Insight by Red River

Three top cybersecurity priorities for 2024

James Carnall, the head of cyber at Red River Technology, said that reaching a state of zero trust and enhancing cybersecurity generally will start with identit...

If past is prologue, 2024 will require federal agency technology staffs to work on several fronts to stay ahead of cybersecurity threats.

James Carnall, the head of cyber at Red River Technology, said that reaching a state of zero trust and enhancing cybersecurity generally will start with identity management.

“That’s an area where organizations have to really understand how to be much more sophisticated,” Carnall said.

A basic challenge in identity management comes from the ever more sophisticated design of phishing attacks.

“One of the biggest attack vectors is through phishing,” Carnall said. “scams that allow people to get access, where they’re essentially socially engineering the individual to give access.”

He added, “Quite often, when we hear of hacks in a traditional sense, they’re not hacking the system as much as they’re hacking the process and the person. Identity has to be an area of focus this year, but we need to move much more quickly into a much more sophisticated identity protection capability.”

Carnall said that in doing so, organizations must not lose focus on the basics of good password management and multi-factor authentication.

Data also ranks high on Carnall’s list of cybersecurity priorities for 2024. Attackers want to reach data either because of the content itself or as a way of locking it up for purposes of extracting a ransom from the organization.

“What we’re seeing is very sophisticated targeting of individuals essentially with the goal of going after whatever the crown jewels are…which is data- who has access and where is it.”

Accelerating growth in data generation adds urgency to the data protection imperative, Carnall said. Security and network monitoring tools generate data constantly and hackers want such data because of the information it can yield about IT operations.

“But we [also] have customer data, we have transaction data,” Carnall said, and this data is also increasing from the deployment of digital services. “We’re all about collecting as much as we can and creating as much as we can,” he said.

“And obviously, in some cases artificial intelligence will be exploding the volume of information that’s being created,” Carnall said. “We need to classify it correctly, know where it is and know who has access to it.”

Infrastructure and zero trust

A third priority area for cybersecurity practitioners, Carnall said, stems from the growing complexity of the average agency’s infrastructure. Use of multiple commercial clouds, software-as-a-service and retention of government-owned computing facilities add up to complexity and a broad attack surface.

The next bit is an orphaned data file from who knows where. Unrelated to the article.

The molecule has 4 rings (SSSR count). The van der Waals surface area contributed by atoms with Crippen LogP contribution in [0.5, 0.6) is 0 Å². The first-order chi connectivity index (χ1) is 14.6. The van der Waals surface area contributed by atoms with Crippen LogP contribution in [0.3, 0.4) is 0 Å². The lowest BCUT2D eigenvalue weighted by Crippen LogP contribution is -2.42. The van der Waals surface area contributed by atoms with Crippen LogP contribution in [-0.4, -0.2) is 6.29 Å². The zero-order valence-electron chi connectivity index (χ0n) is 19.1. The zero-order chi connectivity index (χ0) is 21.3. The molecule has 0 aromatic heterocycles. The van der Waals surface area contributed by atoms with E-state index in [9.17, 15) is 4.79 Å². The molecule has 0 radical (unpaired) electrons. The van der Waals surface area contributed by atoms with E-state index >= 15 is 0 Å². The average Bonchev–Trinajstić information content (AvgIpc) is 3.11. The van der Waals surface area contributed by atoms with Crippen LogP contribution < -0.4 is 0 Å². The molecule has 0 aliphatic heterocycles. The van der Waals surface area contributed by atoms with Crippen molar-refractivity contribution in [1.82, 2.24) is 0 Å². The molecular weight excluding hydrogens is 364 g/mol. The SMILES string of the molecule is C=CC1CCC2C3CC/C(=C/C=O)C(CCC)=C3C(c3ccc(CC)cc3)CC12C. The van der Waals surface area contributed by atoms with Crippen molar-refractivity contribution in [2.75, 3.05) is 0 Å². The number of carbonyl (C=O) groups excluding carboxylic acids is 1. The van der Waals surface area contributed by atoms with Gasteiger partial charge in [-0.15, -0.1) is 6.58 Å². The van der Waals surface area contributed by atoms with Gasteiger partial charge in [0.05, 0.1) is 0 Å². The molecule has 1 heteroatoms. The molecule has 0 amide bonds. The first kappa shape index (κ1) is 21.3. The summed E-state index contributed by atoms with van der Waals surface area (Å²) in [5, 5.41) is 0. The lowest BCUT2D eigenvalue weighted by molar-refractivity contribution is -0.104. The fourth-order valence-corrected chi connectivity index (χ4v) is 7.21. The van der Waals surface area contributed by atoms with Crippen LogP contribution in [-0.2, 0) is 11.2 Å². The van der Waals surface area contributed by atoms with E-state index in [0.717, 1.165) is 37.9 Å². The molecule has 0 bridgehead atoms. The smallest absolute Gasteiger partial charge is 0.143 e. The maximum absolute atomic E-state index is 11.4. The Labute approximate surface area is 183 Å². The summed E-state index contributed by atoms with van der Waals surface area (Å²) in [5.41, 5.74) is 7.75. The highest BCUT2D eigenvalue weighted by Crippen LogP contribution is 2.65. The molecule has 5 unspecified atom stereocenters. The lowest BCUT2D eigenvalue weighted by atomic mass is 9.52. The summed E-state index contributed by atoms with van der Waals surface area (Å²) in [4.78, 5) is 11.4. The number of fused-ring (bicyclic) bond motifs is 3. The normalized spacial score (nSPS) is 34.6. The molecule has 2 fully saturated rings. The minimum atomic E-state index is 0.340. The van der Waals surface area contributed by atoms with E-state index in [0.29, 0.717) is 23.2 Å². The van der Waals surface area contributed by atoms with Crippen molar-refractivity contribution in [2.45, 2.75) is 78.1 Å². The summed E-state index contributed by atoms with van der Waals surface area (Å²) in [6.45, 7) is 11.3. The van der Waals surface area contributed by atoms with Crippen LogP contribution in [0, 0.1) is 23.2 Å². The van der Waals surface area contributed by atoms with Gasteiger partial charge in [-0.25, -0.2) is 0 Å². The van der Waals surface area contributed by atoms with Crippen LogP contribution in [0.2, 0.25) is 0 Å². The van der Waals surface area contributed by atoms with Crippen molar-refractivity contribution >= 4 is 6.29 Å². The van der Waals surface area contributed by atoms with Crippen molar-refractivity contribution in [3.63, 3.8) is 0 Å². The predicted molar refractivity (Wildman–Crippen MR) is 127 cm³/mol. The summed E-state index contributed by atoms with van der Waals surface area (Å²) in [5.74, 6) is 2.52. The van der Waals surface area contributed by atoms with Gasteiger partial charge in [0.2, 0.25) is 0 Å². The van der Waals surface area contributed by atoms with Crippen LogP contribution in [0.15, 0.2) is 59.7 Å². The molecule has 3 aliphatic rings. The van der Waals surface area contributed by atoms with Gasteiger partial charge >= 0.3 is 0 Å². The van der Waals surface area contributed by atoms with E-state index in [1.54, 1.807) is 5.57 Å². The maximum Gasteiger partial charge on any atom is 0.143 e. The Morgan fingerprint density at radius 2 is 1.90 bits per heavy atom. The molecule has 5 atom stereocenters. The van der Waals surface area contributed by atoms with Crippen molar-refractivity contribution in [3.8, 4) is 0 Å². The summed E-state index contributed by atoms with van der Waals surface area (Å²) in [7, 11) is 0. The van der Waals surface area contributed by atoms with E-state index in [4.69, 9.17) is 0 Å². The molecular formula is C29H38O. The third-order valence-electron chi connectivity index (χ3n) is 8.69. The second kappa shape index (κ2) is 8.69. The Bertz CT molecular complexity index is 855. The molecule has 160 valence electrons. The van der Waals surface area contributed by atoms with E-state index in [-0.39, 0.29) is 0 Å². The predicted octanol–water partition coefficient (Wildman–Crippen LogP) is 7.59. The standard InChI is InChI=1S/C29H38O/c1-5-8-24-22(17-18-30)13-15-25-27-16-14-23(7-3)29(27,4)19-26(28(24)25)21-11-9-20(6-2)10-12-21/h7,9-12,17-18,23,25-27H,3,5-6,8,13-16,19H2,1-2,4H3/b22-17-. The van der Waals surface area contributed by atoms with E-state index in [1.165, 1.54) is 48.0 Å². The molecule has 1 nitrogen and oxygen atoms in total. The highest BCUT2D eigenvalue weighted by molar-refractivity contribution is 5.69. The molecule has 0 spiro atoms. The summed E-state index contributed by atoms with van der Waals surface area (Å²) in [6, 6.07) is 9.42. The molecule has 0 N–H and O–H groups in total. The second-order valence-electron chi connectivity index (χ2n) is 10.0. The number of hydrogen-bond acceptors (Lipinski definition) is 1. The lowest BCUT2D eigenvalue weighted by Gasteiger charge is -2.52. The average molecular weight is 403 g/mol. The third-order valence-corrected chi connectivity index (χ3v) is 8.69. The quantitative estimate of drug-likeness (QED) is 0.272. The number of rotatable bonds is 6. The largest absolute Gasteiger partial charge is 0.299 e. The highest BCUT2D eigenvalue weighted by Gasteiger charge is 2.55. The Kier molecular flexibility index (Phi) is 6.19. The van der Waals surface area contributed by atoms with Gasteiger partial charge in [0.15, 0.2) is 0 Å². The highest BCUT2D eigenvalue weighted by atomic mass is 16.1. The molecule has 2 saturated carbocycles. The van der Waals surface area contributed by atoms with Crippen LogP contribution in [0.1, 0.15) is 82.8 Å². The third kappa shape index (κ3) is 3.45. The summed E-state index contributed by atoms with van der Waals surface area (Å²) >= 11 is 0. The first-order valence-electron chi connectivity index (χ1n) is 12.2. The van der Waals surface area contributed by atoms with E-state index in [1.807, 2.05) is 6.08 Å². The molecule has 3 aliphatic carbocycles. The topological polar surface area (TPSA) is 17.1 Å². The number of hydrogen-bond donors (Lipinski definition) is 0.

“A number of organizations out there are still looking to transition to cloud related infrastructure, hybrid cloud and other types of technologies that make the organization much more dynamic,” Carnall said. One aim is to “allow people to work from anywhere, to have whatever technology to access the network.” Remote access at scale, he said, adds to the zero trust architecture drive.

Carnall also pointed out what he called “exploding” numbers and types of end points connected to agency networks. That calls for technologies like secure access service edge, or SASE, and extended detection and response, or XDR, to monitor behavior and state of end points.

Dealing with identity management, data and infrastructure, plus continuing the thrust toward zero trust, then make for a solid agenda. Heading into 2024, Carnall said IT and cybersecurity people will need to apply their efforts to two sides of the cyber equation. On one side, cyber is a heaving compliance challenge, given the mandates in law and in Executive Order 14028 and, more recently, EO 14110 on artificial intelligence.

On the other side, agencies have an ongoing technology challenge in cyber with continual guidance coming from the Cybersecurity and Infrastructure Security Agency.

“It’s an extremely complicated problem,” Carnall said.  “Am I managing to the auditor? Or am I managing to the adversary? We have to do both in security.”

Carnall said periodic monitoring for compliance and technical defense measures should be routine measures. He said many customers have turned to outsourcing of network and security operations centers.

“Think about it,” Carnall said, “there’s 168 hours a week, for 24/7. If I have somebody with some level of expertise, I need three to five people to cover that for the year, around the clock.” Multiply that by the number of skills needed, and “securing it or incident response is overwhelming for most organizations and agencies to handle.”

He added, “We can do it in a much more cost effective way,” and the agency will “have a security team than can focus on higher priority issues.”

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